Sean Spicer

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Sean Spicer
Press secretary Sean Spicer.jpg
White House Press Secretary
In office
January 20, 2017 – July 21, 2017
President Donald Trump
Deputy Sarah Huckabee Sanders
Preceded by Josh Earnest
Succeeded by Sarah Huckabee Sanders
White House Director of Communications
In office
June 2, 2017[1] – July 21, 2017[2]
Acting
President Donald Trump
Preceded by Mike Dubke
Succeeded by Anthony Scaramucci
In office
January 20, 2017 – March 6, 2017
President Donald Trump
Preceded by Jen Psaki
Succeeded by Mike Dubke
Personal details
Born Sean Michael Spicer
(1971-09-23) September 23, 1971 (age 46)
Manhasset, New York, U.S.
Political party Republican
Spouse(s) Rebecca Miller (m. 2004)
Children 2
Education Connecticut College (BA)
Naval War College (MA)
Military service
Allegiance  United States
Service/branch  United States Navy
Years of service 1999–present
Rank US-O5 insignia.svg Commander
Unit U.S. Navy Reserve

Sean Michael Spicer (born September 23, 1971) is an American political strategist. He was White House Press Secretary and Communications Director for President Trump until his resignation on 21st of July 2017.[3]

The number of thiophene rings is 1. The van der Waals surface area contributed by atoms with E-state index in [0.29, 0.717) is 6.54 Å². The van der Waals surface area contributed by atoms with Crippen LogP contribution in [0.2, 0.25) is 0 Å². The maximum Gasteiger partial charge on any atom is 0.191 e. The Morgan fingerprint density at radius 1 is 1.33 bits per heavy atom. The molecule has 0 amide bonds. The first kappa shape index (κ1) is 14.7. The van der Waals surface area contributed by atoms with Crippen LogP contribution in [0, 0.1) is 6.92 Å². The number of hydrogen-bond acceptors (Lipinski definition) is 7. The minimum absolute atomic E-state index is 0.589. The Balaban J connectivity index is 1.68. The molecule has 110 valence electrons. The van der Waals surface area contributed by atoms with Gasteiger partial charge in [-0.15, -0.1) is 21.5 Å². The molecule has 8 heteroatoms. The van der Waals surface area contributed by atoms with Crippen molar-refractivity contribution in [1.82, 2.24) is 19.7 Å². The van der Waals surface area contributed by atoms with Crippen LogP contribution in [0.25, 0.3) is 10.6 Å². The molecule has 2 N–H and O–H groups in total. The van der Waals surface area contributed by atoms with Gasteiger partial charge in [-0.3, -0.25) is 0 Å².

Spicer was communications director of the Republican National Committee from 2011 to 2017 and its chief strategist from 2015 to 2017.[4] On December 22, 2016, Spicer was named as Trump's White House Press Secretary and two days later Spicer was also named as the White House Communications Director.[5][6] He assumed both positions with Trump's inauguration on January 20, 2017.

On July 21, 2017, Spicer announced his intention to resign as White House Press Secretary, and formally left the White House on August 31, 2017.[7]

References[change | change source]

  1. "Mysterious disappearance of Donald Trump's mouthpiece Sean Spicer". The New Zealand Herald. June 6, 2017. Retrieved June 30, 2017. 
  2. Santos, Amanda Proença (July 31, 2017). "Scaramucci Sets New Record for Shortest Term as Communications Director". NBC News. Retrieved 31 July 2017. 
  3. "GOP Biography of Sean Spicer". GOP.com. Republican National Committee, USA. January 3, 2017. Retrieved January 3, 2017. 
  4. "Sean Spicer: Executive Profile and Biography – Businessweek". Bloomberg. Archived from the original on 11 November 2016. Retrieved January 3, 2017. 
  5. "Sean Spicer Named Press Secretary". CNBC. December 21, 2016. Retrieved December 21, 2016. 
  6. Alex, Isenstadt. "Jason Miller Backs Out of Trump White House Job". Politico.com. Retrieved December 24, 2016. 
  7. Glenn Thrush, Sean Spicer Resigns as White House Press Secretary, New York Times (July 21, 2017).